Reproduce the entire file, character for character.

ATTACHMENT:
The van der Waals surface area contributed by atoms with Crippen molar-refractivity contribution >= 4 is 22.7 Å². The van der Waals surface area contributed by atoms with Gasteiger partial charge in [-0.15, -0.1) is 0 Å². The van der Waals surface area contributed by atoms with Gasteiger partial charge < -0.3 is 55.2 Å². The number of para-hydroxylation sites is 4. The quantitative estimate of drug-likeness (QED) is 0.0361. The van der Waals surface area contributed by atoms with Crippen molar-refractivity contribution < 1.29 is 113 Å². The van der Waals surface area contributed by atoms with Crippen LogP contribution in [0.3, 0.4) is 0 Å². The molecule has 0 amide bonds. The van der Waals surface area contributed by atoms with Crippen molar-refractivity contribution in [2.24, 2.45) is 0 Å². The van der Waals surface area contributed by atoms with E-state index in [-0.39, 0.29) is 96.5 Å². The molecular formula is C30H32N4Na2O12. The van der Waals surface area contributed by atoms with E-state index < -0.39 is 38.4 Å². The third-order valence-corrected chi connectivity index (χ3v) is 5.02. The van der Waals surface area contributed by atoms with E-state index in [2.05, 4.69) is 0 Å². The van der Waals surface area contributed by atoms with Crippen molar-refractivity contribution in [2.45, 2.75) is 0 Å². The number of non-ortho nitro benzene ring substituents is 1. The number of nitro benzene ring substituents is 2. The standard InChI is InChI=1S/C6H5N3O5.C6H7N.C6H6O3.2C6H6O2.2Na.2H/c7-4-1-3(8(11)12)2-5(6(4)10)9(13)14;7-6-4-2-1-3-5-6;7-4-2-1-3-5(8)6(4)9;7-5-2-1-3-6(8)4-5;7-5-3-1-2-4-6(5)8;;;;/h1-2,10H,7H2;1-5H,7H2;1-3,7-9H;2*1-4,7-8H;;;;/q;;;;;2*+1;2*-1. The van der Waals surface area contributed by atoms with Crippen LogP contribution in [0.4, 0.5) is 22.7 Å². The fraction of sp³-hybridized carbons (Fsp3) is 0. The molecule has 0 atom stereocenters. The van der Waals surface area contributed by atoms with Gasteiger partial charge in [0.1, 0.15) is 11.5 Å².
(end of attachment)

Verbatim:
The van der Waals surface area contributed by atoms with Crippen molar-refractivity contribution >= 4 is 22.7 Å². The van der Waals surface area contributed by atoms with Gasteiger partial charge in [-0.15, -0.1) is 0 Å². The van der Waals surface area contributed by atoms with Gasteiger partial charge < -0.3 is 55.2 Å². The number of para-hydroxylation sites is 4. The quantitative estimate of drug-likeness (QED) is 0.0361. The van der Waals surface area contributed by atoms with Crippen molar-refractivity contribution < 1.29 is 113 Å². The van der Waals surface area contributed by atoms with Crippen LogP contribution in [0.3, 0.4) is 0 Å². The molecule has 0 amide bonds. The van der Waals surface area contributed by atoms with Crippen molar-refractivity contribution in [2.24, 2.45) is 0 Å². The van der Waals surface area contributed by atoms with E-state index in [-0.39, 0.29) is 96.5 Å². The molecular formula is C30H32N4Na2O12. The van der Waals surface area contributed by atoms with E-state index < -0.39 is 38.4 Å². The third-order valence-corrected chi connectivity index (χ3v) is 5.02. The van der Waals surface area contributed by atoms with E-state index in [2.05, 4.69) is 0 Å². The van der Waals surface area contributed by atoms with Crippen molar-refractivity contribution in [2.45, 2.75) is 0 Å². The number of non-ortho nitro benzene ring substituents is 1. The number of nitro benzene ring substituents is 2. The standard InChI is InChI=1S/C6H5N3O5.C6H7N.C6H6O3.2C6H6O2.2Na.2H/c7-4-1-3(8(11)12)2-5(6(4)10)9(13)14;7-6-4-2-1-3-5-6;7-4-2-1-3-5(8)6(4)9;7-5-2-1-3-6(8)4-5;7-5-3-1-2-4-6(5)8;;;;/h1-2,10H,7H2;1-5H,7H2;1-3,7-9H;2*1-4,7-8H;;;;/q;;;;;2*+1;2*-1. The van der Waals surface area contributed by atoms with Crippen LogP contribution in [0.4, 0.5) is 22.7 Å². The fraction of sp³-hybridized carbons (Fsp3) is 0. The molecule has 0 atom stereocenters. The van der Waals surface area contributed by atoms with Gasteiger partial charge in [0.1, 0.15) is 11.5 Å².